Did you know that your brain has a traffic control feature?
Deep inside your brain and straddling both the left and right hemisphere is a roughly almond shaped mass of gray matter that is totally involved with how you experience emotions and decision making. It’s called the amygdala (a-mig-d-la) and it determines if you are going to send the trigger that your child just launched your way to the emotional part of your brain (Limbic System) or to the logical and reasoning part of your brain (Frontal Cortex). Remaining calm in the midst of an altercation with your child is your first element of smart response to the child. The BRAIN SMART PARENT knows that their most basic goal is to train their child’s amygdala to keep emotions in check so that logic and reasoning can work to solve problems. Your ability to model calm in the midst of an emotional trigger is key to achieving that goal.
Take 3 deep breaths in through your nose and then more slowly out through your mouth.
Each time as you exhale, the last couple of seconds say out loud “I’m safe, I’m calm, I can handle this.”
Make eye contact with your child and begin to calmly address what has made them upset.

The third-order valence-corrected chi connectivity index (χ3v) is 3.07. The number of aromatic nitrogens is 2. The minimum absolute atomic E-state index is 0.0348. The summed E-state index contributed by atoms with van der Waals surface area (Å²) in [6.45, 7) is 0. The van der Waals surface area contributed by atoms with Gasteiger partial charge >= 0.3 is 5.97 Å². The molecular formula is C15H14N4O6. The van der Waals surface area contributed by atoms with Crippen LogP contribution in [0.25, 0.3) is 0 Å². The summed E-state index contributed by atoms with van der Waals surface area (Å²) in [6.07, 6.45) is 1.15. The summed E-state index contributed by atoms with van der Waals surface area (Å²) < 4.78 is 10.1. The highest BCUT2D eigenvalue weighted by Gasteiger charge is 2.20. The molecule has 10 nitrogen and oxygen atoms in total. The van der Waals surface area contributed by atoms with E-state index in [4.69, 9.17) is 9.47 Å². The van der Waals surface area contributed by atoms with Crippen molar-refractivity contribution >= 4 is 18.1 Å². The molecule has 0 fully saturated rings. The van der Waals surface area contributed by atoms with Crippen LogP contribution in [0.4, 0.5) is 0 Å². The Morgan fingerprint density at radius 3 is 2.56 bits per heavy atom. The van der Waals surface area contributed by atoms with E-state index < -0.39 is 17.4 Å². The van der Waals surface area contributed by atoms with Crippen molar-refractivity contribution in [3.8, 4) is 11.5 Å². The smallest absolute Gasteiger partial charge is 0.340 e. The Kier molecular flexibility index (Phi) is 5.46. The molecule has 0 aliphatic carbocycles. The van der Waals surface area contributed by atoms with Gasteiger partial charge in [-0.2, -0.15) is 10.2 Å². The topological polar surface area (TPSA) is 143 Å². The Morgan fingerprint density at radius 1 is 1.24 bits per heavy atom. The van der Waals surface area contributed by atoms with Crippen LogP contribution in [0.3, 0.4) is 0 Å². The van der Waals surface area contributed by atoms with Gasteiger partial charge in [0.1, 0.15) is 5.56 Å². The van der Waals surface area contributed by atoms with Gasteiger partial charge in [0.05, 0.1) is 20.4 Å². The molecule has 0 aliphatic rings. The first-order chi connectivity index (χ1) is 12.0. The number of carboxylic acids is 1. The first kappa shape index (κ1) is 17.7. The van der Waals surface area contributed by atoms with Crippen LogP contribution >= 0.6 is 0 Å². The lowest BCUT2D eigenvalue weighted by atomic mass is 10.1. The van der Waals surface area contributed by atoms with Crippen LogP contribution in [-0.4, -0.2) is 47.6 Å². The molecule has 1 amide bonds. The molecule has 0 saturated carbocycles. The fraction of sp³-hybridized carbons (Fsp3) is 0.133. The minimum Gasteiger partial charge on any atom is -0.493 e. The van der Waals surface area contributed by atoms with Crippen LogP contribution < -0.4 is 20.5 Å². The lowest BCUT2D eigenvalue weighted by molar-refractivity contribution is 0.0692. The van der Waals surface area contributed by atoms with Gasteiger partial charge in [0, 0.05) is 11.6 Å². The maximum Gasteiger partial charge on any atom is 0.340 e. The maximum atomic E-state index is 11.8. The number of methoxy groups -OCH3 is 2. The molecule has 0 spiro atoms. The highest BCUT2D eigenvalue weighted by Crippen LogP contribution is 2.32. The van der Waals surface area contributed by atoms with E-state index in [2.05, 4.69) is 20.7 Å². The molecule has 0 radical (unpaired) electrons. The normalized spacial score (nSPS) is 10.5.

My suggestion is that you practice the breathing and self-talk calming strategies a couple times a day when you are not upset, so that when you become triggered, you will be able to recall the steps and utilize them in real-time.
Other blogs and my e-book give some specific examples of responses to triggers. The basic pattern as you calmly respond to your child is:
1. Acknowledge the feeling: You are very frustrated with your sister right now…., I can see that you are upset that you can’t open the gate…, You want the toy that your friend is playing with…
2. Breathe Together: We’re going to take a few deep breaths together and calm down.
3. Instruct/respond appropriately per situation: “slow down and use your words…..” provide controlled choice…, sit close and comfort…., assertive voice with clear instructions…
4. Recognize the teachable moment: If timing and circumstances are appropriate, allow the children involved to figure out and work out the issue they are having. This is your moment to shine as a BRAIN SMART PARENT because the conflict at hand is your chance to teach and coach the kids on how you want them to behave in this particular circumstance.
A quick typical early childhood example: When you want something that someone else has, you ask them for it. You don’t grab it out of their hands. You ask them for it. Let’s practice that….
Angela is the owner of Maximum Child Learning Center, LLC and is the lead counselor for Intentional Intervention, Inc. For more information about her e-book and other parenting resources, contact her at email@example.com. Information about counseling resources at www.intentionalintervention.com.